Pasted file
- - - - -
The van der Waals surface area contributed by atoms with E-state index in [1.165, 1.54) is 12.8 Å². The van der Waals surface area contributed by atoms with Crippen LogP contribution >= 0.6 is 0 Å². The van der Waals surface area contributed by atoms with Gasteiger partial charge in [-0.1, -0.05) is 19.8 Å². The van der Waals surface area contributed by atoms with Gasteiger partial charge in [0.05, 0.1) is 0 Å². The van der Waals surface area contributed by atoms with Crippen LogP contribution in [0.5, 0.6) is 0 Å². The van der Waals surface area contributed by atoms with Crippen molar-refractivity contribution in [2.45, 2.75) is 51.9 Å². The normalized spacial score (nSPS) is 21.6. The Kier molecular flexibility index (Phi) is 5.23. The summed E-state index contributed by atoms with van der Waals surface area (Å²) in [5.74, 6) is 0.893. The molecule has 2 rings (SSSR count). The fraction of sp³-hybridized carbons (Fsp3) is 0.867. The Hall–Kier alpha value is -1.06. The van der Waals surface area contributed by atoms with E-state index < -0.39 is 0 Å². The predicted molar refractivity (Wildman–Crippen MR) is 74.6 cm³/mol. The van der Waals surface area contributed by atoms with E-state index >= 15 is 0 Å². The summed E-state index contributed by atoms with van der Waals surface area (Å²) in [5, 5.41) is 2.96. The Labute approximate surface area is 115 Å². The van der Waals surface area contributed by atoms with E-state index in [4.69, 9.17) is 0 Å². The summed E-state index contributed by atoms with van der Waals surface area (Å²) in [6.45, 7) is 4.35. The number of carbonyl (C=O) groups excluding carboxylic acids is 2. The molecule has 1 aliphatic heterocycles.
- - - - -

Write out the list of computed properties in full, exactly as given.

The van der Waals surface area contributed by atoms with E-state index in [1.165, 1.54) is 12.8 Å². The van der Waals surface area contributed by atoms with Crippen LogP contribution >= 0.6 is 0 Å². The van der Waals surface area contributed by atoms with Gasteiger partial charge in [-0.1, -0.05) is 19.8 Å². The van der Waals surface area contributed by atoms with Gasteiger partial charge in [0.05, 0.1) is 0 Å². The van der Waals surface area contributed by atoms with Crippen LogP contribution in [0.5, 0.6) is 0 Å². The van der Waals surface area contributed by atoms with Crippen molar-refractivity contribution in [2.45, 2.75) is 51.9 Å². The normalized spacial score (nSPS) is 21.6. The Kier molecular flexibility index (Phi) is 5.23. The summed E-state index contributed by atoms with van der Waals surface area (Å²) in [5.74, 6) is 0.893. The molecule has 2 rings (SSSR count). The fraction of sp³-hybridized carbons (Fsp3) is 0.867. The Hall–Kier alpha value is -1.06. The van der Waals surface area contributed by atoms with E-state index < -0.39 is 0 Å². The predicted molar refractivity (Wildman–Crippen MR) is 74.6 cm³/mol. The van der Waals surface area contributed by atoms with E-state index >= 15 is 0 Å². The summed E-state index contributed by atoms with van der Waals surface area (Å²) in [5, 5.41) is 2.96. The Labute approximate surface area is 115 Å². The van der Waals surface area contributed by atoms with E-state index in [4.69, 9.17) is 0 Å². The summed E-state index contributed by atoms with van der Waals surface area (Å²) in [6.45, 7) is 4.35. The number of carbonyl (C=O) groups excluding carboxylic acids is 2. The molecule has 1 aliphatic heterocycles.